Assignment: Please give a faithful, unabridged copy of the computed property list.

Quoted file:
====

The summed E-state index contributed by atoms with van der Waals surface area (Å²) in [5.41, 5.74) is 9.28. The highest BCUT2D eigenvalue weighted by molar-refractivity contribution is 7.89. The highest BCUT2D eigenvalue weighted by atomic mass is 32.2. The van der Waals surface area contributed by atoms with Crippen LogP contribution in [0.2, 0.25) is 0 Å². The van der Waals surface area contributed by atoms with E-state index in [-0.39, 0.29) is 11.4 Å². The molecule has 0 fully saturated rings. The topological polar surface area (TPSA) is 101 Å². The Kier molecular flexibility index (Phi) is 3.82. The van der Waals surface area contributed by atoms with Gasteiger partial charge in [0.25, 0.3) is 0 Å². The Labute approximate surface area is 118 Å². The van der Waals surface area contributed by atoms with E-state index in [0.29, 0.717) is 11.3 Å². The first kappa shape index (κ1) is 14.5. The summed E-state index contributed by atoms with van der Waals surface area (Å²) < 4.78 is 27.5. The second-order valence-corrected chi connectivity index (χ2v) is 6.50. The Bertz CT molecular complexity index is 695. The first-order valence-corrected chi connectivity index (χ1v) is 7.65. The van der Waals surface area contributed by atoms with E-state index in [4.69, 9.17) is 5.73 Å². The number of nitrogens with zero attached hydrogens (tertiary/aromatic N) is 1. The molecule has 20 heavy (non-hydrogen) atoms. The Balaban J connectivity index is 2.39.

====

The summed E-state index contributed by atoms with van der Waals surface area (Å²) in [5.41, 5.74) is 9.28. The highest BCUT2D eigenvalue weighted by molar-refractivity contribution is 7.89. The highest BCUT2D eigenvalue weighted by atomic mass is 32.2. The van der Waals surface area contributed by atoms with Crippen LogP contribution in [0.2, 0.25) is 0 Å². The van der Waals surface area contributed by atoms with E-state index in [-0.39, 0.29) is 11.4 Å². The molecule has 0 fully saturated rings. The topological polar surface area (TPSA) is 101 Å². The Kier molecular flexibility index (Phi) is 3.82. The van der Waals surface area contributed by atoms with Gasteiger partial charge in [0.25, 0.3) is 0 Å². The Labute approximate surface area is 118 Å². The van der Waals surface area contributed by atoms with E-state index in [0.29, 0.717) is 11.3 Å². The first kappa shape index (κ1) is 14.5. The summed E-state index contributed by atoms with van der Waals surface area (Å²) < 4.78 is 27.5. The second-order valence-corrected chi connectivity index (χ2v) is 6.50. The Bertz CT molecular complexity index is 695. The first-order valence-corrected chi connectivity index (χ1v) is 7.65. The van der Waals surface area contributed by atoms with E-state index in [4.69, 9.17) is 5.73 Å². The number of nitrogens with zero attached hydrogens (tertiary/aromatic N) is 1. The molecule has 20 heavy (non-hydrogen) atoms. The Balaban J connectivity index is 2.39.